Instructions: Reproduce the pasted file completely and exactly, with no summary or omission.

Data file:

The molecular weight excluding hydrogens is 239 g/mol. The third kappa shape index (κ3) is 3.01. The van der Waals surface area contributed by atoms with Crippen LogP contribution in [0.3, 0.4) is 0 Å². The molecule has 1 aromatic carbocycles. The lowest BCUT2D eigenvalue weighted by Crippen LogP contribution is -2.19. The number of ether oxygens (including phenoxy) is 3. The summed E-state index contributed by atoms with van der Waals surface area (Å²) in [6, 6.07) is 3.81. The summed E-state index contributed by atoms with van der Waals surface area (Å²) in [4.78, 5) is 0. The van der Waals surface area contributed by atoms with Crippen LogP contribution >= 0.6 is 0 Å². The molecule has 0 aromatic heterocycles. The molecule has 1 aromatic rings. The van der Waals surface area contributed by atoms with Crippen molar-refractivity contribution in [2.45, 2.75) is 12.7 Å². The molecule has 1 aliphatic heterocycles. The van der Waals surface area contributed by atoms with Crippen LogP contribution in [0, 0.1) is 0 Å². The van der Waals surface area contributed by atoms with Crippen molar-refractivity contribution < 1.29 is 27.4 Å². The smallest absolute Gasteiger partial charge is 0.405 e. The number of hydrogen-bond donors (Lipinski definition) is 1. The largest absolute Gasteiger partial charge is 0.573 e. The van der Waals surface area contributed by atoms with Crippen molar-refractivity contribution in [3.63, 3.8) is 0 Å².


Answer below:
The molecular weight excluding hydrogens is 239 g/mol. The third kappa shape index (κ3) is 3.01. The van der Waals surface area contributed by atoms with Crippen LogP contribution in [0.3, 0.4) is 0 Å². The molecule has 1 aromatic carbocycles. The lowest BCUT2D eigenvalue weighted by Crippen LogP contribution is -2.19. The number of ether oxygens (including phenoxy) is 3. The summed E-state index contributed by atoms with van der Waals surface area (Å²) in [6, 6.07) is 3.81. The summed E-state index contributed by atoms with van der Waals surface area (Å²) in [4.78, 5) is 0. The van der Waals surface area contributed by atoms with Crippen LogP contribution >= 0.6 is 0 Å². The molecule has 0 aromatic heterocycles. The molecule has 1 aromatic rings. The van der Waals surface area contributed by atoms with Crippen molar-refractivity contribution in [2.45, 2.75) is 12.7 Å². The molecule has 1 aliphatic heterocycles. The van der Waals surface area contributed by atoms with Crippen LogP contribution in [0, 0.1) is 0 Å². The van der Waals surface area contributed by atoms with Crippen molar-refractivity contribution < 1.29 is 27.4 Å². The smallest absolute Gasteiger partial charge is 0.405 e. The number of hydrogen-bond donors (Lipinski definition) is 1. The largest absolute Gasteiger partial charge is 0.573 e. The van der Waals surface area contributed by atoms with Crippen molar-refractivity contribution in [3.63, 3.8) is 0 Å².